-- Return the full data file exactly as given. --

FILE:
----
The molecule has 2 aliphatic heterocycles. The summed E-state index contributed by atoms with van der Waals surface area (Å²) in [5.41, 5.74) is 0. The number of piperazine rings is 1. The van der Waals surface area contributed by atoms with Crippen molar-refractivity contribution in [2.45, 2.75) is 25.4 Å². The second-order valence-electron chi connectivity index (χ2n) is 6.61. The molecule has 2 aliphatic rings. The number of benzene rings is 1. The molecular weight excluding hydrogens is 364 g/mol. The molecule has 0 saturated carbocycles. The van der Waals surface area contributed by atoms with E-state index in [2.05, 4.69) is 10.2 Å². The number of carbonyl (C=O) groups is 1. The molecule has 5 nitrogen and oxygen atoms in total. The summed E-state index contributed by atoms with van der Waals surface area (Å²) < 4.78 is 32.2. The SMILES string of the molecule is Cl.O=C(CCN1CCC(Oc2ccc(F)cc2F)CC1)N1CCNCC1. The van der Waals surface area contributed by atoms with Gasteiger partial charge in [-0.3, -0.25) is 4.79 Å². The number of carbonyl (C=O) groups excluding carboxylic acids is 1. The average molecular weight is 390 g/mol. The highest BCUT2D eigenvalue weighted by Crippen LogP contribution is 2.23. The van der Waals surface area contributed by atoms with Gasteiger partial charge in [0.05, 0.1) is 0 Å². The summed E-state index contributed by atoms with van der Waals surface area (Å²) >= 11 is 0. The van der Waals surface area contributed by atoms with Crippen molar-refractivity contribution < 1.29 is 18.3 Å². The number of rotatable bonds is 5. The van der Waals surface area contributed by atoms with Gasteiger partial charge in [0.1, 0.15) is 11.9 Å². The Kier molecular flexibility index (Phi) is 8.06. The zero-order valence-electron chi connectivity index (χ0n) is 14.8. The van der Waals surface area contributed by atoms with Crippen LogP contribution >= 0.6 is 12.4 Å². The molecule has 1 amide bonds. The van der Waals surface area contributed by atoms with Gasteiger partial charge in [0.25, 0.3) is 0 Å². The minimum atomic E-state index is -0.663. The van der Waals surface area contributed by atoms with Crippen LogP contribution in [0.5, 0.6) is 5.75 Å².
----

The molecule has 2 aliphatic heterocycles. The summed E-state index contributed by atoms with van der Waals surface area (Å²) in [5.41, 5.74) is 0. The number of piperazine rings is 1. The van der Waals surface area contributed by atoms with Crippen molar-refractivity contribution in [2.45, 2.75) is 25.4 Å². The second-order valence-electron chi connectivity index (χ2n) is 6.61. The molecule has 2 aliphatic rings. The number of benzene rings is 1. The molecular weight excluding hydrogens is 364 g/mol. The molecule has 0 saturated carbocycles. The van der Waals surface area contributed by atoms with E-state index in [2.05, 4.69) is 10.2 Å². The number of carbonyl (C=O) groups is 1. The molecule has 5 nitrogen and oxygen atoms in total. The summed E-state index contributed by atoms with van der Waals surface area (Å²) < 4.78 is 32.2. The SMILES string of the molecule is Cl.O=C(CCN1CCC(Oc2ccc(F)cc2F)CC1)N1CCNCC1. The van der Waals surface area contributed by atoms with Gasteiger partial charge in [-0.3, -0.25) is 4.79 Å². The number of carbonyl (C=O) groups excluding carboxylic acids is 1. The average molecular weight is 390 g/mol. The highest BCUT2D eigenvalue weighted by Crippen LogP contribution is 2.23. The van der Waals surface area contributed by atoms with Gasteiger partial charge in [0.05, 0.1) is 0 Å². The summed E-state index contributed by atoms with van der Waals surface area (Å²) >= 11 is 0. The van der Waals surface area contributed by atoms with Crippen molar-refractivity contribution < 1.29 is 18.3 Å². The number of rotatable bonds is 5. The van der Waals surface area contributed by atoms with Gasteiger partial charge in [0.1, 0.15) is 11.9 Å². The Kier molecular flexibility index (Phi) is 8.06. The zero-order valence-electron chi connectivity index (χ0n) is 14.8. The van der Waals surface area contributed by atoms with Crippen LogP contribution >= 0.6 is 12.4 Å². The molecule has 1 amide bonds. The van der Waals surface area contributed by atoms with Gasteiger partial charge in [0.25, 0.3) is 0 Å². The minimum atomic E-state index is -0.663. The van der Waals surface area contributed by atoms with Crippen LogP contribution in [0.5, 0.6) is 5.75 Å².